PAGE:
If you’ve been mis-sold Payment Protection Insurance (PPI) with a loan or other form of credit in the past, then you’re entitled to claim it back. However, if you’re currently subject to a form of personal insolvency, things become a little more complicated.
This article from debt advice experts Bankruptcy Clinic gives an overview of the rules around PPI claims if you’ve declared bankruptcy, or have entered into an Individual Voluntary Arrangement (IVA), Trust Deed or Debt Relief Order (DRO). Note that the information provided only relates to PPI policies that were sold to you before you became insolvent.
PPI claims and bankruptcy
When you’ve been made bankrupt, all your assets pass into the control of the Official Receiver (OR) or Trustee who administers your estate during your bankruptcy period. This includes the proceeds of any PPI claims relating to policies sold to you before the date your Bankruptcy Order was made.
So, if you make a successful PPI claim whilst you’re bankrupt, the money will belong to the OR, not to you. The same applies after you’ve been discharged from your bankruptcy, so in most cases, it won’t be worth making a claim. In any case, you should consult the OR before going ahead. And whatever you do, don’t use a PPI claims company as you’ll still have to pay their fees even if the full amount of any compensation you’re awarded goes to the OR.
PPI claims and IVAs (England & Wales) and Trust Deeds (Scotland)
If you’re in an IVA or Trust Deed and find out you can reclaim mis-sold PPI, you’ll generally be required to proceed with the claim and pay the proceeds to your creditors. The same applies to any windfall you might receive during the IVA or Trust Deed, such as a redundancy or inheritance payment.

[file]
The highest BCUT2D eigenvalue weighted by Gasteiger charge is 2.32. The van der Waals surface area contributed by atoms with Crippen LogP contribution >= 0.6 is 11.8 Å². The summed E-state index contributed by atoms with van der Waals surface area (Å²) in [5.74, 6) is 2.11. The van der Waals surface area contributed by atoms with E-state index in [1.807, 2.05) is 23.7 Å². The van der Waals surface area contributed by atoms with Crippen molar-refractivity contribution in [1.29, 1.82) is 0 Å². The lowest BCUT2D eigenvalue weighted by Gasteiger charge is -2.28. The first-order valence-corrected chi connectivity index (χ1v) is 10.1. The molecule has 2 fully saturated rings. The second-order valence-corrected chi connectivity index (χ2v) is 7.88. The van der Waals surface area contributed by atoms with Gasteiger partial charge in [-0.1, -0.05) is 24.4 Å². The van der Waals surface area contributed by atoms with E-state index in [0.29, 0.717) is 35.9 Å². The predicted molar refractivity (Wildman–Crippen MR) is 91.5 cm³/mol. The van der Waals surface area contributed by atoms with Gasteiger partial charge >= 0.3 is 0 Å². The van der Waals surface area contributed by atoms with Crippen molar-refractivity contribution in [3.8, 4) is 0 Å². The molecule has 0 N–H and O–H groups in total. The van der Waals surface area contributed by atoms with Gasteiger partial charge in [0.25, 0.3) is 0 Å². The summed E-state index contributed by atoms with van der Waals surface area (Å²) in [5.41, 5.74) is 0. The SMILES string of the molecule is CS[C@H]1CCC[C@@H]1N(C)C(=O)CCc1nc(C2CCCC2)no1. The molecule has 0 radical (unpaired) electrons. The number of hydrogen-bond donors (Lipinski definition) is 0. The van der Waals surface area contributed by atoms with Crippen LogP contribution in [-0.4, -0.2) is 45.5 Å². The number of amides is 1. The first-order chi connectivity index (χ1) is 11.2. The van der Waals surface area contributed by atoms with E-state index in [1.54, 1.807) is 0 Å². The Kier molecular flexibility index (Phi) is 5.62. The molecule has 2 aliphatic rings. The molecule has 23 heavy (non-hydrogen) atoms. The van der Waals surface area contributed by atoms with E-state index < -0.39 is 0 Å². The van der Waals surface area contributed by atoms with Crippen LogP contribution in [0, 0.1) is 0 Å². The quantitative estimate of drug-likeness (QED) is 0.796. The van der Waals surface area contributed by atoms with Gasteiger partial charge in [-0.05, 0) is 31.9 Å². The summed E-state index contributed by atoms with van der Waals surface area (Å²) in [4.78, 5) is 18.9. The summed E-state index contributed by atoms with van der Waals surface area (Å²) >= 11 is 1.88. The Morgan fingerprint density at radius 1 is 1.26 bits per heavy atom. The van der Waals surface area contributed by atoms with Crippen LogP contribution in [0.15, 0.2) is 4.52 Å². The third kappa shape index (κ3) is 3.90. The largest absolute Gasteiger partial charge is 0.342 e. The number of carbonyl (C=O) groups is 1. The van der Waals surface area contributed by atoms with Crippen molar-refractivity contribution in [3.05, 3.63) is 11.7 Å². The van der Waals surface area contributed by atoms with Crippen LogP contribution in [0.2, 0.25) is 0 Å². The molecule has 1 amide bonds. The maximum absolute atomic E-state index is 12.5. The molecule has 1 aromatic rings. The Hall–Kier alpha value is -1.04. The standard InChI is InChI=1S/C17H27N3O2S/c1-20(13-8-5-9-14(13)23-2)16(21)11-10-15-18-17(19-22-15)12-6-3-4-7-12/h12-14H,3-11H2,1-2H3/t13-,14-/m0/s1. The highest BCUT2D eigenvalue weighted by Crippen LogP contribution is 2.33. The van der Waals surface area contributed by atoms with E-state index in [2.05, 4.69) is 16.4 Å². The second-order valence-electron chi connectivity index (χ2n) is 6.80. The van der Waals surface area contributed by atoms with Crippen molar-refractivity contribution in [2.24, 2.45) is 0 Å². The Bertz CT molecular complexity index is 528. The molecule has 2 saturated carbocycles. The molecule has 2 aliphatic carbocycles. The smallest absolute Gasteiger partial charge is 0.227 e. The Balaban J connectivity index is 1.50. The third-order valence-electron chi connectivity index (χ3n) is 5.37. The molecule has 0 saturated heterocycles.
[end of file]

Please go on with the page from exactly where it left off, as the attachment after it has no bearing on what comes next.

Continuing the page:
If you know about the claim before your IVA or Trust Deed is set up, you must tell the IVA firm or Trustee that’s handling the process for you. They’ll list the claim as an asset and try to recover your compensation during the IVA or Trust Deed’s term. You’ll be legally obliged to help with this by providing the necessary information and completing paperwork.
Making PPI claims after your IVA or Trust Deed has completed may be possible, but if the policies relate to debts included within the IVA or Trust Deed, there are likely to be complications. The lenders in question may argue that you’re not entitled to any compensation as your IVA or Trust Deed didn’t cover the full amount of your debts. Or they may want to pay the money to your IVA firm or Trustee, for distribution to your creditors. Even if you do receive a pay-out, your IVA firm or Trustee may try to claim it back from you.
So unless you have a strong case for arguing that you’re entitled to at least a percentage of the compensation, it’s probably not worth making a claim.
PPI claims and DROs
Like bankruptcy, a DRO is overseen by the Official Receiver (OR) but, in this case, they don’t take control of your assets. Nevertheless, you’re legally obliged to keep the OR informed about any changes in your financial circumstances during the DRO’s moratorium period, which usually lasts 12 months. This includes receiving any windfalls such as PPI claims.
If you make a successful claim during the moratorium period, your DRO may be cancelled as the OR may consider that you now have enough money to start repaying your debts. For this reason, it’s best to delay your claim until the DRO has come to an end and the debts listed within it have been written off.
However, if your claim relates to policies linked to debts that were included within the DRO, it’s possible that the lenders will try to withhold your compensation or not pay you the full amount. You can complain to the Financial Ombudsman if this happens and whilst there’s no guarantee of success, there’s nothing to lose by trying to make a valid claim.
Need more information?
The situation with PPI claims and personal insolvency can vary depending on your own personal circumstances, so it’s best to seek expert advice. Bankruptcy Clinic are here to answer your questions and, if you’ve yet to start managing your debts, we’ll help you find the right solution – whether that’s a form of insolvency or a different option.